Moderate excitement to the dog. I don’t want shrieking excitement sending your dog into overload, but I want you to challenge them once they are successful at all other levels. You can test this at different speeds of walking and various hand movements, but if anything is too much and they fail to choose correctly several times in a row, go back down to a level they were succeeding at well. As with any human, if dogs get too frustrated and continuously fail at something, they will give up. You want to remind them that they are doing great, and they can do this by giving them a more manageable level every now and then for them to excel!
Take it up to level ten excitement and full-on hand movements. If a dog has been doing great the whole time, hands out to your side like you’re one of those super crazy animal lovers that are SOOOO excited to see your precious dog – that level of excitement and hands will usually set any dog off. You’ll have to work on this level for a bit, depending on how high pitch your voice can go and how full-on crazy excited you can get!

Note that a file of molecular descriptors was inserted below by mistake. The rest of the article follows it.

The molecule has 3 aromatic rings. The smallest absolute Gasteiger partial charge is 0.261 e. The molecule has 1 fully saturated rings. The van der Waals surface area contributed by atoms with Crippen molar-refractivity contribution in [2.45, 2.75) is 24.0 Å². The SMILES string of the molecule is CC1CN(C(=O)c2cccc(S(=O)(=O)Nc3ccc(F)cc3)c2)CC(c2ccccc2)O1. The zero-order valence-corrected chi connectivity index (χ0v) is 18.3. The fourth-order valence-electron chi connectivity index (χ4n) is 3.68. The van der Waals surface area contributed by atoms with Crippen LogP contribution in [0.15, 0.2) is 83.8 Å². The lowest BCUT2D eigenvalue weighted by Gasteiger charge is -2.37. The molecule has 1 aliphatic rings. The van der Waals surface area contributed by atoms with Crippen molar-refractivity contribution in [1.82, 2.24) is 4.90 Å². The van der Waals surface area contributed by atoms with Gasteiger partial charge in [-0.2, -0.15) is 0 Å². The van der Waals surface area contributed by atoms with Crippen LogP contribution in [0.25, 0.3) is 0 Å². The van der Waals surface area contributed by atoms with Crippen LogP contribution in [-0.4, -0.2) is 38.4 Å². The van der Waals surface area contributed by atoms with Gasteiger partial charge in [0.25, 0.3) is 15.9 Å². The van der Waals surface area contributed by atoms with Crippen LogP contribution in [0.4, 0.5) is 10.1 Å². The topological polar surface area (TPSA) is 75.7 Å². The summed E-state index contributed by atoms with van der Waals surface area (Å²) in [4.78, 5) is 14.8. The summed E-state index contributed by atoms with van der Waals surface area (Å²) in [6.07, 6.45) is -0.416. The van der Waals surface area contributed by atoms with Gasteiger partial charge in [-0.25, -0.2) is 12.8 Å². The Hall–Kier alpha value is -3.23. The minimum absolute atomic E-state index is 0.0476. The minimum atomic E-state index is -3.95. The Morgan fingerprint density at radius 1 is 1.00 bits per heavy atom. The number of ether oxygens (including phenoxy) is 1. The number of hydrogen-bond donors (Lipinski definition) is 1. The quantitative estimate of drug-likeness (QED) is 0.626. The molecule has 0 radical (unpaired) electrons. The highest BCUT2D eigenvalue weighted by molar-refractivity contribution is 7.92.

You can play this game at the door too, but instead of just walking away, go out the door and shut it behind you. Dogs don’t generalize well, so try this game with different people and in different environments, and it will stick better with your dog! It’s a ton of fun, and it REALLY makes the dog think!!!

If you have any questions or want to see this in action – let’s schedule a session!! Even better, we can easily train your dogs to sit in a specific spot when people enter your home and wait to be released! Schedule your BARK-TO-SCHOOL session today!